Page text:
Ben Holland
Said this on 9-3-2010 At 08:28 pm

Excellent post! I can't wait until .music launches. Hope the cybersquatters don't steal domains and tarnish the extension. This is what happens unfortunately.

Said this on 9-9-2010 At 05:50 am

Hello Ben,

We share the exact domainer as well as cybersquatting concerns you have and our strategy of making a difference that matters tackles these issues. The underlying response is we do not want domainers as customers. Premium, highly valuable & semantic domains will be run by .MUSIC members in a user-generated manner using tagging and other content identification methods. The .MUSIC members will power those thousands of premium domains with their content and their products/services.

Since I have experience in both the ICANN world and the domaining world, I can tell you that .MUSIC will be different than what has traditionally been regarded as a top-level domain and a traditional top-level domain launch.

If you look at the .CO landrush, you can see that domainers or virtual real estate investors or speculators have snatched up all the best names. This is what happened to the .me, .mobi and the .asia launches as well. In most of these cases, the registry that owned the premium domains auctioned them out to the highest bidder. The result was no other than those highly semantic domains be either parked or not used or sold between domainers for additional profit.

Why .MUSIC Domains will be different

- Premium and valuable domain names will be managed by the .MUSIC community and members.
- Domainers will not be allowed to participate
- .MUSIC is a specialized domain & you have to be a member of the music community and exclusive organizations to get a .MUSIC i.e There are membership criteria
- There will be development criteria. Only music-related content or businesses allowed.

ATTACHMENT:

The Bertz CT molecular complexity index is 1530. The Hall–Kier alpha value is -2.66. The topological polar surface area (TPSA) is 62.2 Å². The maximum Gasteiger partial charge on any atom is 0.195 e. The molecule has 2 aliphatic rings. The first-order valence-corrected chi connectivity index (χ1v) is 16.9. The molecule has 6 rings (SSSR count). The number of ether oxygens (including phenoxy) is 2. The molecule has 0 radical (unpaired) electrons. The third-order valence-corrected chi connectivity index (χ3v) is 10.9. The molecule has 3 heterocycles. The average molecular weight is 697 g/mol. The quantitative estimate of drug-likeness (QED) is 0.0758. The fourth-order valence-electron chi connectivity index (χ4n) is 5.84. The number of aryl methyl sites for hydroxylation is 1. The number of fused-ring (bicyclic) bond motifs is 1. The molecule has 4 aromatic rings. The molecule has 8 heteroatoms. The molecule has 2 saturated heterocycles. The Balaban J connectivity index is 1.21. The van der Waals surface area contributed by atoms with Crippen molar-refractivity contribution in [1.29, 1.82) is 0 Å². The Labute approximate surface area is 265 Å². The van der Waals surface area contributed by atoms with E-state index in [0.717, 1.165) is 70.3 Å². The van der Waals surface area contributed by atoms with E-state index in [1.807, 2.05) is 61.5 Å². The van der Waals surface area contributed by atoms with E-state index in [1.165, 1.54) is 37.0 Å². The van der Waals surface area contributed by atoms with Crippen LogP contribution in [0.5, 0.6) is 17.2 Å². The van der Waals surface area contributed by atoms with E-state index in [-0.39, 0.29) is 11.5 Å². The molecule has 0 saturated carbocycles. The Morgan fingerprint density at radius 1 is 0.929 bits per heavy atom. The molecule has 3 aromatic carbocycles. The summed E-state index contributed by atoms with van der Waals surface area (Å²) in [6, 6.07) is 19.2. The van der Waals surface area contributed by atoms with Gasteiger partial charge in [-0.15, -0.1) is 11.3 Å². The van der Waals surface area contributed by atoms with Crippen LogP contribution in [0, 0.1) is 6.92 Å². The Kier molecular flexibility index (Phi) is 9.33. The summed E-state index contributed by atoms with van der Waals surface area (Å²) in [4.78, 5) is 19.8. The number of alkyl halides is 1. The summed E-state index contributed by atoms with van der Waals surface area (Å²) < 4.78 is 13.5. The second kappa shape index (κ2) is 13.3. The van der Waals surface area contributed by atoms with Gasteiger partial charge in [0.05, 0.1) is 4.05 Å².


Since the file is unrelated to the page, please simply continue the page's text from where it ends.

- Domain parking will not be allowed
- All .MUSIC members are part of a Community that helps and reinforces each other

The basic premise of .MUSIC is that it helps the music community alone. As you can see from our .MUSIC website we have not participated in one single Domainer Event or Conference. We have no interest to attract domainers. This is a Music-Only zone. All the premium domain names will be not be auctioned out.

How Premium Domain Names will work

An example is a reggae band called "RegTokJap" from Tokyo, Japan that sings in the Japanese language:

1) Domain name registered is "RegTokJap.music"
2) Selected" "band" as account type ----> listed in Band.music
3) Selected "city" as Tokyo ----> listed as a band in Tokyo.music
4) Selected "country" as Japan -----> listed as band in Japan.music
5) Selected "language" as Japanese ------> listed their song language in Japanese.music
6) Selected "genre" as Reggae ------> listed their song genre in Reggae.music

All of these can be dynamically changed using the backend platform that powers the premium domains that the .MUSIC members selects. Every song can have its own "tags" which will be populated according to the Premium domain name of choice.

Benefits of Premium Domains

- Increased search engine optimization for both the .MUSIC member & their band/songs/business
- Direct navigation search discovery
- Have your .MUSIC domain in the Google/Bing search results within 48hrs
- Receive highly credible links from authority websites to raise your .MUSIC website's pagerank and online credibility
- Increase exposure
- Highly targeted music lovers searching for your kind of music/genre (less spam)

Long Term Approach

We chose the long term development and .MUSIC-member user-generated approach as opposed to the short-term approach of selling premium domain names and making millions of dollars through real estate selling. We want .MUSIC members to reap all the benefits.

While our business plan strategy is quite complex and elaborated, its underlying goal is not other but to increase the willingness to pay for music lovers and create new value for the music industry by expanding the market into new areas of monetization and models for conducting business.

We understand ICANN and how they operate with a high degree of conflict of interest. Our role is to change some of those systematic problems that plague ICANN. We would love be allowed to Vertically Integrate so we can bring more innovation in the music industry as well as increase competition. We do not regard .MUSIC as just a domain name. This is the mistake that other domain registries have made in the past. Our goal is to be regarded as an ecosystem for the music industry that helps organize the Music Community on the web in a more efficient manner.

The bigger the .MUSIC community becomes, the higher the relevancy online, the stronger the social network effect and lastly the higher the search results.

Our goal is to minimize the work of bands online and to help them focus on working on their music, while helping them monetize across as many revenue models as possible. We are certainly very excited about getting this "5+ year in the works" initiative.